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Will the Palestinian Authority dump the shekel?

Palestinian President Mahmoud Abbas is taking steps toward complete disengagement from Israel, including examining replacing the Israeli shekel.
A Palestinian man displays an old Palestinian coin in his shop in the West Bank city of Hebron June 8, 2008. The Palestinian Authority has delayed paying its workers this month after Israel withheld tax funds in anger over Palestinian attempts to block upgraded European Union-Israeli ties, officials said on Sunday. REUTERS/Nayef Hashlamoun (WEST BANK) - GM1E469047K01

In April 2017, Palestinian President Mahmoud Abbas announced that he was severing ties between the West Bank territory under his control and the Gaza Strip, which Hamas controlled. Now, senior Palestinian Authority (PA) officials have told Al-Monitor that Abbas is preparing to disengage from Israel. The first indication of his intentions became evident in a Feb. 6 PA announcement that it has tasked a committee with formulating operational plans for severing ties with Israel in various spheres, including replacing the Israeli shekel with another currency.

The economic sphere is, indeed, crucial to the continued rule of the PA and even more so to the lives of the Palestinians in the West Bank. Under the 1993 Israeli-Palestinian Oslo Accords and the 1995 Cairo Agreement, the Palestinian economy is inexorably linked with the Israeli economy in virtually every respect: currency, infrastructure, land and air passage, employment of Palestinian laborers in Israel and more. Israel also imposes value added tax and customs tariffs on goods for the PA arriving through Israeli ports and transfers the funds to the Palestinians. These taxes come to hundreds of millions of dollars annually, and Israel uses their transfer on occasion to exert pressure on the PA or to punish it.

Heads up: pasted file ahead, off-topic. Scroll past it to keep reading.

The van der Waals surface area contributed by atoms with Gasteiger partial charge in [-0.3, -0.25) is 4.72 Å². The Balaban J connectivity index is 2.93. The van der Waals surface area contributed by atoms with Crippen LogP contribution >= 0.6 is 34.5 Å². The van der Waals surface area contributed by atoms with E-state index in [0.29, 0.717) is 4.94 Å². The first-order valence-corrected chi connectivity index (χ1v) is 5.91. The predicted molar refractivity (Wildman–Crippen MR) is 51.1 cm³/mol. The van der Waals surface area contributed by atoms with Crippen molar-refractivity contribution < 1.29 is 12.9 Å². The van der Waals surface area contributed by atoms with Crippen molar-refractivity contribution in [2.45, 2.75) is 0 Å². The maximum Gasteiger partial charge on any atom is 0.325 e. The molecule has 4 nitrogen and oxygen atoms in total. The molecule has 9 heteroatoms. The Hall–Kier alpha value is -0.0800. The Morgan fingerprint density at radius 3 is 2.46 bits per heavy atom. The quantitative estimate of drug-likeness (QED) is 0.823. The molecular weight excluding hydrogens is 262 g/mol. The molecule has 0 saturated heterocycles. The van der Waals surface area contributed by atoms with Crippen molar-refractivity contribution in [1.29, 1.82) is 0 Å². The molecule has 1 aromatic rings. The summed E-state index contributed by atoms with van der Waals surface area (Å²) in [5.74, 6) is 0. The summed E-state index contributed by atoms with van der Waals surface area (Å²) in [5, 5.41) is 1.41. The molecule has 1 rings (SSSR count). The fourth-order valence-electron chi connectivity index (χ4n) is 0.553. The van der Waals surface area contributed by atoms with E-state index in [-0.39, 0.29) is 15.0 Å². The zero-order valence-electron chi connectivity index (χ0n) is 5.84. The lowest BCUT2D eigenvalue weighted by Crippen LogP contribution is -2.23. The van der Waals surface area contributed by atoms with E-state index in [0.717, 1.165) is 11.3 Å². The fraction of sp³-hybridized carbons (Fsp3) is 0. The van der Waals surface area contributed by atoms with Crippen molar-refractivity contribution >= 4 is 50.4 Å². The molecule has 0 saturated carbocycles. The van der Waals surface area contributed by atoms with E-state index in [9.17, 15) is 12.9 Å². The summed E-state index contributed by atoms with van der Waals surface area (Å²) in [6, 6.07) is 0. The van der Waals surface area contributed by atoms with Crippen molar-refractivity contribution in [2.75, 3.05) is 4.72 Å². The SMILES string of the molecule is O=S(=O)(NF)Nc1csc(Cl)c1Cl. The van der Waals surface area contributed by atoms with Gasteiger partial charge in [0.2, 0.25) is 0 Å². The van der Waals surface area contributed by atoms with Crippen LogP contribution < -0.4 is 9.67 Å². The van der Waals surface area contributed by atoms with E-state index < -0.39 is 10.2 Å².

The Feb. 6 announcement said that an option is being examined to issue an independent Palestinian currency or to use some other currency in place of the shekel. In the past, trade on the West Bank was primarily conducted using the Jordanian dinar, which was considered a strong and stable currency. The economic crisis in the neighboring Hashemite kingdom in recent years has led, however, to a decline of the dinar and the widespread use of the shekel, including for paying PA employees' salaries in the West Bank and Gaza.

The panel set up to examine the currency issue is unlikely to recommend a shift from the stable Israeli shekel to the Jordanian currency given the vicissitudes of the kingdom’s economy and its need for foreign aid. The PA would encounter additional insurmountable challenges given that the World Bank would be unlikely to approve such a request since the PA is not a sovereign state.

The PA's desire to dump the Israeli shekel is not only a matter of extricating itself from agreements that bind its economy to Israel's. Palestinian and Israeli economic experts point to the difficulty of dealing with the growing strength of the shekel on the global financial market given that a strong shekel erodes the profitability of Palestinian exports.

Avichai Snir of the Netanya Academic College and Infinity Investment Fund noted in an October 2017 article on the Hebrew-language Walla website that Israeli exporters, especially in the high-tech sector, are managing fine with the stronger shekel because their products are unique and in great demand. The relative advantage of Palestinian exporters, however, lies in cheaper production costs — in particular cheaper labor in the West Bank compared to in Israel — so the strong shekel has dealt them a fatal blow.